'Watching the Lights Go Out'

A brave chronicle of an inevitable decline.


In school many students have been exposed to Daniel Keyes's book Flowers for Algernon. It came out in 1966, when the author was in his late 30s; it has sold millions of copies and remains in print; and Keyes himself is still active in his mid 80s.

The narrative concept of the Algernon book, and of the Cliff Robertson movie Charly based on it, is to present the self-chronicles of a mentally disabled man, Charlie Gordon, as he is artificially raised to super-intelligent status -- and then goes back down again. The power of the book comes from the changing tone and sophistication of Charlie's observations as he is rising in intelligence, and more poignantly his awareness of what is happening to him as he declines.

I don't want to make too much of the comparison, but I couldn't help thinking of Algernon when, thanks to a tip by David Grann, I came across David Hilfiker's account of his own ongoing experience with Alzheimer's disease. Hilfiker's back story is of course completely different: he was an outstanding student at Yale who went on to become a doctor. He has spent most of his career in poor rural and big-city communities and has written books on questions of personal and social justice. For instance, his Healing the Wounds was about the ethical complications of working as a doctor. That's a picture of him at the top of this item, from the Joseph's House organization for sick and dying homeless people where he has worked in Washington.

Hilfiker is 68, and he was diagnosed a few years ago with "progressive cognitive impairment" in the form of Alzheimer's disease. He has been carefully chronicling the things he can do, and remember, as he notices the things he can't. He gives the big picture in a brief autobiographical essay called "Watching the Lights Go Out," and he has been providing ongoing diaries the most recent of which are here. These self-examinations are exceptionally brave, honest, and clearly written. Among their most striking parts is Hilfiker's confronting the certainty of the unintended ways in which he will reveal his impairments, and his awareness that as a person who had largely defined himself through his intelligence, including his ability to write, he will watch those things go away. An example of his sensibility:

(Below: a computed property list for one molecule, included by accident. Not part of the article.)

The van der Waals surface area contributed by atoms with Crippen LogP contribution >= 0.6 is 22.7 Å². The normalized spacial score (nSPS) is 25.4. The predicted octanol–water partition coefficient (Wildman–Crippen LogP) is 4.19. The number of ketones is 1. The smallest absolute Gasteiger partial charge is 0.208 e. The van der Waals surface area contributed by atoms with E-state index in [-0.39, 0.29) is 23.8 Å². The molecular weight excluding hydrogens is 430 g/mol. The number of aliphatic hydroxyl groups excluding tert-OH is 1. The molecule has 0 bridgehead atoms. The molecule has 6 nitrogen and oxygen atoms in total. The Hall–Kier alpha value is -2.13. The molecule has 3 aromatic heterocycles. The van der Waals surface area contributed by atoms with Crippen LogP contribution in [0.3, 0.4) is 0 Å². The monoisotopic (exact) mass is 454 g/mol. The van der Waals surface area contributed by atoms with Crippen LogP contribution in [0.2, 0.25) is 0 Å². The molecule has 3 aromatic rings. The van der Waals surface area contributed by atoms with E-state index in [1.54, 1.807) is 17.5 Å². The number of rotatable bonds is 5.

>>Garrison Keillor said recently, "Nothing bad ever happens to writers; it's all material."  So, at least for a time, this Alzheimer's disease will become material for my website and for a blog.  I want to write about what Alzheimer's is like from the inside.  What is the experience of losing one's mind?  Do I still experience myself as the same "self"?  Obviously, I don't know how long I can do this, although my good friend Carol Marsh has volunteered to keep it going with interviews when I can no longer write.  We'll have to see.<<
Hilfiker deserves great respect and careful attention for the memento mori he is creating.